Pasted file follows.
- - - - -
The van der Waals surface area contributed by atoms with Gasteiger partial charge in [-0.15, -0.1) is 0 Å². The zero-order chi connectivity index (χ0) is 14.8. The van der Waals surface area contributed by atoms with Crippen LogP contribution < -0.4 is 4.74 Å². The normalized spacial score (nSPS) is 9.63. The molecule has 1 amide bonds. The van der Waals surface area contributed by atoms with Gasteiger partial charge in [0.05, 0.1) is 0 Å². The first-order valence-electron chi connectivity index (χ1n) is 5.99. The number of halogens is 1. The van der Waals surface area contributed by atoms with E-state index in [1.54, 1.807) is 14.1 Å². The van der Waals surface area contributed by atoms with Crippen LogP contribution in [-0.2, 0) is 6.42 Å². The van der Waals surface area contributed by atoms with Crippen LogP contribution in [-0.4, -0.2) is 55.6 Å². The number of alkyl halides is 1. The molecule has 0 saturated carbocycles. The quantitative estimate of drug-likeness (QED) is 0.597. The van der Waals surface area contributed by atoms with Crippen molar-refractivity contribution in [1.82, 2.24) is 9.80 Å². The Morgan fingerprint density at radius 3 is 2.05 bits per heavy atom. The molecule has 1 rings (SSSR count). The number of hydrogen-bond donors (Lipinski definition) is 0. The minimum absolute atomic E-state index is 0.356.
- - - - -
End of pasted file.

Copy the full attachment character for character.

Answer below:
The van der Waals surface area contributed by atoms with Gasteiger partial charge in [-0.15, -0.1) is 0 Å². The zero-order chi connectivity index (χ0) is 14.8. The van der Waals surface area contributed by atoms with Crippen LogP contribution < -0.4 is 4.74 Å². The normalized spacial score (nSPS) is 9.63. The molecule has 1 amide bonds. The van der Waals surface area contributed by atoms with Gasteiger partial charge in [0.05, 0.1) is 0 Å². The first-order valence-electron chi connectivity index (χ1n) is 5.99. The number of halogens is 1. The van der Waals surface area contributed by atoms with E-state index in [1.54, 1.807) is 14.1 Å². The van der Waals surface area contributed by atoms with Crippen LogP contribution in [-0.2, 0) is 6.42 Å². The van der Waals surface area contributed by atoms with Crippen LogP contribution in [-0.4, -0.2) is 55.6 Å². The number of alkyl halides is 1. The molecule has 0 saturated carbocycles. The quantitative estimate of drug-likeness (QED) is 0.597. The van der Waals surface area contributed by atoms with Crippen molar-refractivity contribution in [1.82, 2.24) is 9.80 Å². The Morgan fingerprint density at radius 3 is 2.05 bits per heavy atom. The molecule has 1 rings (SSSR count). The number of hydrogen-bond donors (Lipinski definition) is 0. The minimum absolute atomic E-state index is 0.356.